Things You See and Can’t See in a Picture

 

I love this picture. Me and my brothers: Poland, 1976, Wroclaw Zoo.

Johnny is on the left with his European man bag. Adam on the right with his 3 tone flare jeans that would have made any Bee Gee jealous. Neither carried this through in their adult life except for maybe when Adam spent $60 (could have it been closer to $100?) on a pair of parachute pants with all its zig zaggy zippers in the early 80s. My mother stroked out in the kitchen from price shock. I love the way the picture is cut off right at John’s bowl-cut hairline. It was the same kind of straight.  John turned out to be more the Hulk pants wearing type than one to don a satchel. I’m in the white and red dress, age 3, in my mother’s favorite color scheme: The Polish National Flag.

Other than beige, this was my mother’s favorite color combination that added pride or umph to any celebration like the time our Christmas tree was decorated in white lights and all red ornaments in the 80s. I remember how dazzled my mom’s eyes looked when she plugged in the Christmas lights. Her eyes so deeply absorbed in the tree, it was if she was seeing something I could not see.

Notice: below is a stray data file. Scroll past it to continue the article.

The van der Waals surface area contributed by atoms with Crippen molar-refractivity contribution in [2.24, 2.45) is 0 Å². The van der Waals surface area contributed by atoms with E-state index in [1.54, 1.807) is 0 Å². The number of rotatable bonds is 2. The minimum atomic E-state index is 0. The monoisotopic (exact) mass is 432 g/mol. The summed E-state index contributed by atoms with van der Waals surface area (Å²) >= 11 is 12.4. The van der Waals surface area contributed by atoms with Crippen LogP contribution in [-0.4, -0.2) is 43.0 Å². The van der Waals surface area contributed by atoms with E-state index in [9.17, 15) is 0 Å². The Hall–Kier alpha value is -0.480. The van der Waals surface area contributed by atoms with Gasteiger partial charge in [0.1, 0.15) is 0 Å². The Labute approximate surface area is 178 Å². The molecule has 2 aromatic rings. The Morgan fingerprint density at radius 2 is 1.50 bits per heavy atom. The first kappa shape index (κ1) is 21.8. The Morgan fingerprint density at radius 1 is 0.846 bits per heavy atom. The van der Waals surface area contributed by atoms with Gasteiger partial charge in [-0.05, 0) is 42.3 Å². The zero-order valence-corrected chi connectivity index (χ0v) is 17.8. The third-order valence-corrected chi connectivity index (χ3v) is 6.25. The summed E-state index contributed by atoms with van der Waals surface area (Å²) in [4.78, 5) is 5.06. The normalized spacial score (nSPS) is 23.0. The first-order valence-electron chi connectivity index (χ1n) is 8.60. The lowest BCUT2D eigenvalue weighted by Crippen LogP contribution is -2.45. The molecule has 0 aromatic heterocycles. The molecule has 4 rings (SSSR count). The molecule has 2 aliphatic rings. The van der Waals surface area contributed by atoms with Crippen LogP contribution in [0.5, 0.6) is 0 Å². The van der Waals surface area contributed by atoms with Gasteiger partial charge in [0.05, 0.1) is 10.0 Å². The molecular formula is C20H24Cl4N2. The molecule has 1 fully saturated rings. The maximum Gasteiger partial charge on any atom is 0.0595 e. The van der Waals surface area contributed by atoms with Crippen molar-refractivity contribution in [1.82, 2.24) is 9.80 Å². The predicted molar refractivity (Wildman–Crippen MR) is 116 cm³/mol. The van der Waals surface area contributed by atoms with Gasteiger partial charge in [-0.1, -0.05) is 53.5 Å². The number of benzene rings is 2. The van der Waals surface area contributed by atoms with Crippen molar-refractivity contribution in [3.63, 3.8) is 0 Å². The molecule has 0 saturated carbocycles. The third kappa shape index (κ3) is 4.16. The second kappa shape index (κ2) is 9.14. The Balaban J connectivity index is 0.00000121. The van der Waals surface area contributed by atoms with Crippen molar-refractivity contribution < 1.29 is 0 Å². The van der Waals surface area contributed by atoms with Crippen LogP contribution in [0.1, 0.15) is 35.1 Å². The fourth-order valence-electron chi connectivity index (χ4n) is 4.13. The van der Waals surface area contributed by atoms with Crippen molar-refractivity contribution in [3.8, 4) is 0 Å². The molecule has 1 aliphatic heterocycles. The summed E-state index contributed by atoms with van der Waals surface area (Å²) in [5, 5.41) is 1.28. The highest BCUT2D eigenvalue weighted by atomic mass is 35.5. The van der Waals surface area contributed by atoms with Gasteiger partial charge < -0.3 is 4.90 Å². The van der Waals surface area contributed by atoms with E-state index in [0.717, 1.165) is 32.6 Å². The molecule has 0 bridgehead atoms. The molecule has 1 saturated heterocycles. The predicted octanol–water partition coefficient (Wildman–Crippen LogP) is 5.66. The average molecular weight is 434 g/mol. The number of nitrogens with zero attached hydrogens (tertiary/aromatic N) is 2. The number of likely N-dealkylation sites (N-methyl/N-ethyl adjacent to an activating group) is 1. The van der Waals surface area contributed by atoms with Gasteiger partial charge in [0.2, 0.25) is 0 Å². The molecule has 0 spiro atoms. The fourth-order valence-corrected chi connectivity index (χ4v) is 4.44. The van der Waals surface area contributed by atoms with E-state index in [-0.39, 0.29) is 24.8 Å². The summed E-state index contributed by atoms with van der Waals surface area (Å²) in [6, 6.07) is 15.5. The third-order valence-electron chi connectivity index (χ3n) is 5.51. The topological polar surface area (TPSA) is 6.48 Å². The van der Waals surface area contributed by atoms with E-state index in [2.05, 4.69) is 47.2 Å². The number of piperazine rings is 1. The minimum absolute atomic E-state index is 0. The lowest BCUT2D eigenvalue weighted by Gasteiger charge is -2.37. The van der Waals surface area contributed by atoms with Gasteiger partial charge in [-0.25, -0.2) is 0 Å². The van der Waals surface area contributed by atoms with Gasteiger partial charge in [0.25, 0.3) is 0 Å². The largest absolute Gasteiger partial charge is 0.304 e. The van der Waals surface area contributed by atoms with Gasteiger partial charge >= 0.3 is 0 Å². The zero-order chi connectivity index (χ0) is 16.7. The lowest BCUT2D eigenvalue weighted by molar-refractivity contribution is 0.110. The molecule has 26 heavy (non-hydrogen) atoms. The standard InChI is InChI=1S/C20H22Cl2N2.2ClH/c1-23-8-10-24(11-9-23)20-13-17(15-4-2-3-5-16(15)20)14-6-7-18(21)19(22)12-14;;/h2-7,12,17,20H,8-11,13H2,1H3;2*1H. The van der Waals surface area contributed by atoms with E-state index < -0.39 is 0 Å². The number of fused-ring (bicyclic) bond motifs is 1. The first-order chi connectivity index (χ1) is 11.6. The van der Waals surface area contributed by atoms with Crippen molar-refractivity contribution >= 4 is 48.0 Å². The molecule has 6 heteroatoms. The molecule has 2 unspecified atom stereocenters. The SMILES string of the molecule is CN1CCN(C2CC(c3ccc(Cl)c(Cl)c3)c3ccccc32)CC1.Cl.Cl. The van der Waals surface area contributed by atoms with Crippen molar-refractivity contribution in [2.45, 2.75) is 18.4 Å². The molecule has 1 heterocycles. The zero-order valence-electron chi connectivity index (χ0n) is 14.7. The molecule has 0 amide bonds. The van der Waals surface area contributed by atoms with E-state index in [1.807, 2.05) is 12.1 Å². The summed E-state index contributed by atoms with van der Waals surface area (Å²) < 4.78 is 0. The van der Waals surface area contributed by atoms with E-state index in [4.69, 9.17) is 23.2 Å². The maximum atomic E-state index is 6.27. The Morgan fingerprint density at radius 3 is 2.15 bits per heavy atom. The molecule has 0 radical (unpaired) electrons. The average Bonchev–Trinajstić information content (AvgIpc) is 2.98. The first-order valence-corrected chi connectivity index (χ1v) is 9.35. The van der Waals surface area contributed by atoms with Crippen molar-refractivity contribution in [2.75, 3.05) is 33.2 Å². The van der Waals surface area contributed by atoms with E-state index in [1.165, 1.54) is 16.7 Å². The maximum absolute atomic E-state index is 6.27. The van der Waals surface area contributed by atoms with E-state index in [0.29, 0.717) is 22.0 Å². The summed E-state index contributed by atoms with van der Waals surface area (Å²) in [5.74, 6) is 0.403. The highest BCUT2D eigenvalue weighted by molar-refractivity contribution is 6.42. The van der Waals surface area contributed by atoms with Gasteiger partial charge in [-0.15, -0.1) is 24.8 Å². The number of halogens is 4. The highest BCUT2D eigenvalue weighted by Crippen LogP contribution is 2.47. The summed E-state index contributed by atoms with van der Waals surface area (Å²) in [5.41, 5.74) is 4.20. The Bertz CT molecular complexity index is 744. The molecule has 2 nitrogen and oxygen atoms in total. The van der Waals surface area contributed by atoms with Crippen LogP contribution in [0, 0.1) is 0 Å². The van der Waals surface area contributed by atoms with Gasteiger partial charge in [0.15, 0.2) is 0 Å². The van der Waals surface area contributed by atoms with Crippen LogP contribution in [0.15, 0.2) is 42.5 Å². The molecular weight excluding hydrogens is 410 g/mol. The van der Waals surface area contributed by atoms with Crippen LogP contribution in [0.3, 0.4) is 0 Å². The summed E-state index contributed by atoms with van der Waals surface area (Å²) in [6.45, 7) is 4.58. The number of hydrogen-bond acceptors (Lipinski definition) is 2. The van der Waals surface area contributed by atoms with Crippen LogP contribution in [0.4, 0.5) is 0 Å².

I wonder if she was homesick.

In later years, when my Dad passed me a twenty dollar bill and asked me to pop into Wood Bros. Flowers, I knew what he wanted: white and red Carnations for Mom. My mother loved carnations. Perhaps more so than expensive roses that might too easily disappoint with drooping buds and whose full glory of bloom depended too much on chance. Carnations on the other hand lasted forever. Although when there were times a garden rose made it to the kitchen table and unfurled its many fragrant layers, she would cup it in her hands like the face of a small child and say in Polish, Look!

These are things that run through my mind when I look at this picture.

That and what I would come to know years later, that we were back in Poland because my Dad became increasingly sick. A kind of sick Doctors still didn’t have tests for. One with no medicine. A kind of sick that would likely involve paralysis and make my Dad unable to walk. The US doctors said it was Multiple Sclerosis.

They went back to their own country to hear it in their own language. My Dad was 35, Mom 38.

I look at this picture and think about where our minds were; for us, probably nothing more than the zoo. My brothers proudly sported their new gold watches and I felt the bounce of air from a twirling dress and knee highs, our backs to the giraffes, tired from our day. For my parents, it was something else entirely.

So much lay ahead for all of us.

But here we were. Relaxed. Waiting. In it together.

The Asking and the Doing

There is always something that needs to be installed, fixed, filled out, moved, hauled, or arranged at my parents’ house. I grit my teeth. I roll my eyes. I help. I proclaim lack of skill. Can’t (insert brother’s name) do it? I do what I can, sometimes it’s a quick and happy fix, other times the task is so tedious I dread having to do it, like reading and translating medical insurance manuals.